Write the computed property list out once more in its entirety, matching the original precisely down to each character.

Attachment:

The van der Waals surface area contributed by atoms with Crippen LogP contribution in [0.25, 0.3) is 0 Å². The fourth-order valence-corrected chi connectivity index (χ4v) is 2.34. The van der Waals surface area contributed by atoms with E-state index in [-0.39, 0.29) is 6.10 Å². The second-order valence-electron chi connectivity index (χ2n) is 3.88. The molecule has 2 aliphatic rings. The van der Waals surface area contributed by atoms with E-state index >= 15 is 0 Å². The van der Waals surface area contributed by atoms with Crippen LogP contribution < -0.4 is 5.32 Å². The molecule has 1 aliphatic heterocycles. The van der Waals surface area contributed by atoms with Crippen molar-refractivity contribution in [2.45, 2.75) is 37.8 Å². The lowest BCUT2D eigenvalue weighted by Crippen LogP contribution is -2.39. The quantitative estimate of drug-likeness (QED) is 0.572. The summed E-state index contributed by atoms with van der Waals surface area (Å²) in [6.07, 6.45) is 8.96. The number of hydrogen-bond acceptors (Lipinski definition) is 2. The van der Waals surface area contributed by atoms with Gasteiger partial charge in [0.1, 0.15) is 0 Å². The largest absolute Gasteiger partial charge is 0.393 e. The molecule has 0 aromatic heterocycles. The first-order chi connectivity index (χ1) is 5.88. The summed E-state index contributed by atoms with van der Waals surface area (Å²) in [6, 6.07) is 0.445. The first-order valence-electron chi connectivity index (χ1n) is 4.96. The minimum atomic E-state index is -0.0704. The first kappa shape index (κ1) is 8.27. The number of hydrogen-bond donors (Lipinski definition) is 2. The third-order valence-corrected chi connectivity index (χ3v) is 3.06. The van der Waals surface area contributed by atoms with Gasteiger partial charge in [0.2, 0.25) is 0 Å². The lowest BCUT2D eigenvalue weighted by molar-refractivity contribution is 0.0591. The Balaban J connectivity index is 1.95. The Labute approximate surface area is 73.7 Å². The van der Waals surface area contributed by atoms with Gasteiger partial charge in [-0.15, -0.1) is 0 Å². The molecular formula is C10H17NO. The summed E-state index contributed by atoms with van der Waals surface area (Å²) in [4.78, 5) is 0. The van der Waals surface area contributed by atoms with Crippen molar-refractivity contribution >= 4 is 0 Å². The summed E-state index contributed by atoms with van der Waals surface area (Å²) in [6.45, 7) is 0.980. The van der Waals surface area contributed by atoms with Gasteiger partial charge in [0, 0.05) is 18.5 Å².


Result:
The van der Waals surface area contributed by atoms with Crippen LogP contribution in [0.25, 0.3) is 0 Å². The fourth-order valence-corrected chi connectivity index (χ4v) is 2.34. The van der Waals surface area contributed by atoms with E-state index in [-0.39, 0.29) is 6.10 Å². The second-order valence-electron chi connectivity index (χ2n) is 3.88. The molecule has 2 aliphatic rings. The van der Waals surface area contributed by atoms with E-state index >= 15 is 0 Å². The van der Waals surface area contributed by atoms with Crippen LogP contribution < -0.4 is 5.32 Å². The molecule has 1 aliphatic heterocycles. The van der Waals surface area contributed by atoms with Crippen molar-refractivity contribution in [2.45, 2.75) is 37.8 Å². The lowest BCUT2D eigenvalue weighted by Crippen LogP contribution is -2.39. The quantitative estimate of drug-likeness (QED) is 0.572. The summed E-state index contributed by atoms with van der Waals surface area (Å²) in [6.07, 6.45) is 8.96. The number of hydrogen-bond acceptors (Lipinski definition) is 2. The van der Waals surface area contributed by atoms with Gasteiger partial charge in [0.1, 0.15) is 0 Å². The largest absolute Gasteiger partial charge is 0.393 e. The molecule has 0 aromatic heterocycles. The first-order chi connectivity index (χ1) is 5.88. The summed E-state index contributed by atoms with van der Waals surface area (Å²) in [6, 6.07) is 0.445. The first-order valence-electron chi connectivity index (χ1n) is 4.96. The minimum atomic E-state index is -0.0704. The first kappa shape index (κ1) is 8.27. The number of hydrogen-bond donors (Lipinski definition) is 2. The third-order valence-corrected chi connectivity index (χ3v) is 3.06. The van der Waals surface area contributed by atoms with Gasteiger partial charge in [0.2, 0.25) is 0 Å². The lowest BCUT2D eigenvalue weighted by molar-refractivity contribution is 0.0591. The Balaban J connectivity index is 1.95. The Labute approximate surface area is 73.7 Å². The van der Waals surface area contributed by atoms with Gasteiger partial charge in [-0.15, -0.1) is 0 Å². The molecular formula is C10H17NO. The summed E-state index contributed by atoms with van der Waals surface area (Å²) in [4.78, 5) is 0. The van der Waals surface area contributed by atoms with Crippen molar-refractivity contribution >= 4 is 0 Å². The summed E-state index contributed by atoms with van der Waals surface area (Å²) in [6.45, 7) is 0.980. The van der Waals surface area contributed by atoms with Gasteiger partial charge in [0, 0.05) is 18.5 Å².